Coffee Holding Co. (JVA) plunged 13% Wednesday following an odd sequence in which material information was leaked to the marketplace, resulting in the company deciding to pre-announce sales information for the three months ending July 31. The results were much less than what investors had been anticipating, leading to sharp sustained selling. From the company's unusual 8-K, we find:
On August 30, 2011, Coffee Holding Co., Inc. (“Coffee” or the “Company) became aware that there is certain information in the marketplace regarding its operating results for the three months ended July 31, 2011. As a result, the Company is providing certain preliminary financial information about its sales and cost of sales for the three months ended July 31, 2011. The Company’s sales for the three months ended July 31, 2011 are expected to be approximately $35.7 million and the Company’s costs of sales for the period ended July 31, 2011 are expected to be approximately $33.6 million or 94.2% of net sales. The increase in cost of sales reflects the increased cost of green coffee.
In the same quarter of 2008, Coffee Holding's cost of sales only made up 88.6% of net sales. As such, their gross margin has been cut in half, from 11.4% to 5.8%. As the company explained, and I warned back in July and I reiterated Wednesday, the cost of green coffee is on the rise, thus forcing margin compression across the coffee industry.
Up until now, it has been a bit of a guessing game to try to figure out who the winners and losers would be. For now, it appears Coffee Holding is a loser, as its margins have been squeezed to the point that the company is only marginally profitable. The company earned 86% of its profits from hedging in the first half of 2011. With the hedge book perhaps running out of profits and the core business struggling, it seems that Coffee Holdings' shares remain overvalued despite Wednesday's decline.
The bigger question at this point is whether Coffee Holding's fall will cause aftershocks in other industry players. The most logical candidate here is Green Mountain (GMCR), since Green Mountain represents 47% of Coffee Holding's revenue. With Coffee Holding seeing its margins get badly compressed, it is only logical that Coffee Holding would try to pass through a price increase to its largest customer.
From Green Mountain's perspective, a potential price hike from Coffee Holding in itself would not be a major event. Coffee Holding only represents ~3% of Green Mountain's own cost of goods sold figure per quarter. Even if Coffee Holding successfully hikes prices, that event won't singularly hurt Green Mountain's results too badly. However, we have to expect that many of Green Mountain's other suppliers are facing similar margin compression.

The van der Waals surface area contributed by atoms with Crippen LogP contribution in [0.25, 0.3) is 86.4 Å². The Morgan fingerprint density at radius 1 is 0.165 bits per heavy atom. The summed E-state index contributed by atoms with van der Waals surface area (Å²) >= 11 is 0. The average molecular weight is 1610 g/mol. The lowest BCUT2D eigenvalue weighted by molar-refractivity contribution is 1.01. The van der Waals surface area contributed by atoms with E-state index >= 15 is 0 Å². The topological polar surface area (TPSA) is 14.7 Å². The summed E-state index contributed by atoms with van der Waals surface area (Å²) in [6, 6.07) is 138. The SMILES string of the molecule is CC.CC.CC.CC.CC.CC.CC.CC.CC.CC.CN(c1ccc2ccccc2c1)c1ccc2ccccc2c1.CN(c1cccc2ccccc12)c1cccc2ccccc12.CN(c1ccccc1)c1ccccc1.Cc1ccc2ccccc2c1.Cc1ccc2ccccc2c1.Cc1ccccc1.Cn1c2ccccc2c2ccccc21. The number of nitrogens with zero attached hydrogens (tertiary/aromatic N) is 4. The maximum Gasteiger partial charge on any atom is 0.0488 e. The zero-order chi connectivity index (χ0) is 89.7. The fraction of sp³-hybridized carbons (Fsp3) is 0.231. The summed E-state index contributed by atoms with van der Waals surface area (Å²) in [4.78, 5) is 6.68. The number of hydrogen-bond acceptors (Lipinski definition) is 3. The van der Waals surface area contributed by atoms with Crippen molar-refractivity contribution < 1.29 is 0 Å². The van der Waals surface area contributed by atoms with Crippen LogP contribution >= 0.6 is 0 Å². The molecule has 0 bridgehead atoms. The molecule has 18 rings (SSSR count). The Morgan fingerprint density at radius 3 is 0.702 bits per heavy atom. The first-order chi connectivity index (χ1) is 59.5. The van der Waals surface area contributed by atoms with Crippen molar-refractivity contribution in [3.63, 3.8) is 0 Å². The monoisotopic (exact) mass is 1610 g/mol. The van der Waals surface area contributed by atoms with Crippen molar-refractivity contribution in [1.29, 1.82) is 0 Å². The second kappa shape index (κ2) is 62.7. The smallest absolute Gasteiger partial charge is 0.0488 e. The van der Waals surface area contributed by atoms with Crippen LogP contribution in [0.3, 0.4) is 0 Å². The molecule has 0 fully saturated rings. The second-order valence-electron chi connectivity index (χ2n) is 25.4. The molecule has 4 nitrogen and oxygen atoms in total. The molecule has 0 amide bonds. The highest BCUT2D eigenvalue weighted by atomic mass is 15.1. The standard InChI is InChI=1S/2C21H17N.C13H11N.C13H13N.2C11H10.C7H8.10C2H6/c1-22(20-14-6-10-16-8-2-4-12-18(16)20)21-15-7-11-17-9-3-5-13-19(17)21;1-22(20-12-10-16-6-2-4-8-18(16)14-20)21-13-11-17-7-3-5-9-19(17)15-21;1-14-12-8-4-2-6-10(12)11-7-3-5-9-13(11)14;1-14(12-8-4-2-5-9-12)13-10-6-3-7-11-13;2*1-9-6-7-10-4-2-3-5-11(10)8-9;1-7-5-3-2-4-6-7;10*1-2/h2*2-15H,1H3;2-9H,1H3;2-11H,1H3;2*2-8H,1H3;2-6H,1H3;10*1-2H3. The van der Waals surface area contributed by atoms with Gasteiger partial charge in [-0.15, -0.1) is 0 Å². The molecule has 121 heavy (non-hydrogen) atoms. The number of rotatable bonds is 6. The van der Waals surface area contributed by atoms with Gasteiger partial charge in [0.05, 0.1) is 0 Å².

If Coffee Holding's gross margin decline from 11% to 6% is representative of what other suppliers' margins look like, Green Mountain will almost certainly be facing higher input costs in coming quarters. While Coffee Holdings has substantial liquidity resources available to it due to its high share price (such as the $100 million placement currently in progress), Green Mountain's other suppliers may not be so fortunate, and be forced to increase prices to merely ensure their survival.
In addition, the coffee bean market currently appears to be a sellers' market. Not only is the price of coffee (Coffee 'C' futures) in general rising, but there is a growing shortage of high-quality of Arabica beans. This appears to be a problem that particularly impacts Green Mountain. From their latest annual report, we find this risk factor:
Because an increasing amount of our supply of Arabica coffee beans comes from specifically identified specialty farms, estates, and cooperatives, we are more dependent upon a limited number of suppliers than some of our competitors [...] Any deterioration of our relationship with these suppliers, or problems experienced by these suppliers, could lead to inventory shortages. In such case, we may not be able to fulfill the demand of existing customers, supply new customers, or expand other channels of distribution. A raw material shortage could result in decreased revenue or could impair our ability to maintain or expand our business.
While Coffee Holding appears to be the loser in the coffee margin compression cycle to this point, I think those struggles may well spread to Green Mountain, and to a lesser degree, other end customers. Thus, I am forced to change my relative outlook within the coffee sector. In an article published before the market open Wednesday, I stated that I was looking to short Coffee Holdings and Caribou Coffee (CBOU) in the next 72 hours. But, given that I missed the decline in Coffee Holding and that Caribou is seemingly less impacted by potential supplier issues than Green Mountain, I have switched my focus. It now seems that Green Mountain is the most interesting short within the coffee sector as margin compression looms.
Disclosure: I am short GMCR.
Additional disclosure: I may also short JVA, if it bounces, within the next 72 hours.